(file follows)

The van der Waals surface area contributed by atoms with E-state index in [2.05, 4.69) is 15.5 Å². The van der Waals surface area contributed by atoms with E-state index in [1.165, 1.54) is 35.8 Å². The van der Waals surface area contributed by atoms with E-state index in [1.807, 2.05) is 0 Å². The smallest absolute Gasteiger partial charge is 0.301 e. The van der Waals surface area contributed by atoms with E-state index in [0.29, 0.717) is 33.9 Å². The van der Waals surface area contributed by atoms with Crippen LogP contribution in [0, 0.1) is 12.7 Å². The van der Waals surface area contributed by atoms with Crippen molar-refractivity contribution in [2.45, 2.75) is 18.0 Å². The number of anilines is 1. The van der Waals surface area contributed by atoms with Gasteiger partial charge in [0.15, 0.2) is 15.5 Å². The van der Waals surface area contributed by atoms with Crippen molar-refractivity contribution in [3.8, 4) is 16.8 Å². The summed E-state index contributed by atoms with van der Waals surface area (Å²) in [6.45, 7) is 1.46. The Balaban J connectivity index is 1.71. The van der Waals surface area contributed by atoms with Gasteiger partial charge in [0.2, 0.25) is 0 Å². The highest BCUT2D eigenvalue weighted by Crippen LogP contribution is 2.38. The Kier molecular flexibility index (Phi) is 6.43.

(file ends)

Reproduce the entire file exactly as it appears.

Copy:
The van der Waals surface area contributed by atoms with E-state index in [2.05, 4.69) is 15.5 Å². The van der Waals surface area contributed by atoms with E-state index in [1.165, 1.54) is 35.8 Å². The van der Waals surface area contributed by atoms with E-state index in [1.807, 2.05) is 0 Å². The smallest absolute Gasteiger partial charge is 0.301 e. The van der Waals surface area contributed by atoms with E-state index in [0.29, 0.717) is 33.9 Å². The van der Waals surface area contributed by atoms with Crippen LogP contribution in [0, 0.1) is 12.7 Å². The van der Waals surface area contributed by atoms with Crippen molar-refractivity contribution in [2.45, 2.75) is 18.0 Å². The number of anilines is 1. The van der Waals surface area contributed by atoms with Gasteiger partial charge in [0.15, 0.2) is 15.5 Å². The van der Waals surface area contributed by atoms with Crippen molar-refractivity contribution in [3.8, 4) is 16.8 Å². The summed E-state index contributed by atoms with van der Waals surface area (Å²) in [6.45, 7) is 1.46. The Balaban J connectivity index is 1.71. The van der Waals surface area contributed by atoms with Gasteiger partial charge in [0.2, 0.25) is 0 Å². The highest BCUT2D eigenvalue weighted by Crippen LogP contribution is 2.38. The Kier molecular flexibility index (Phi) is 6.43.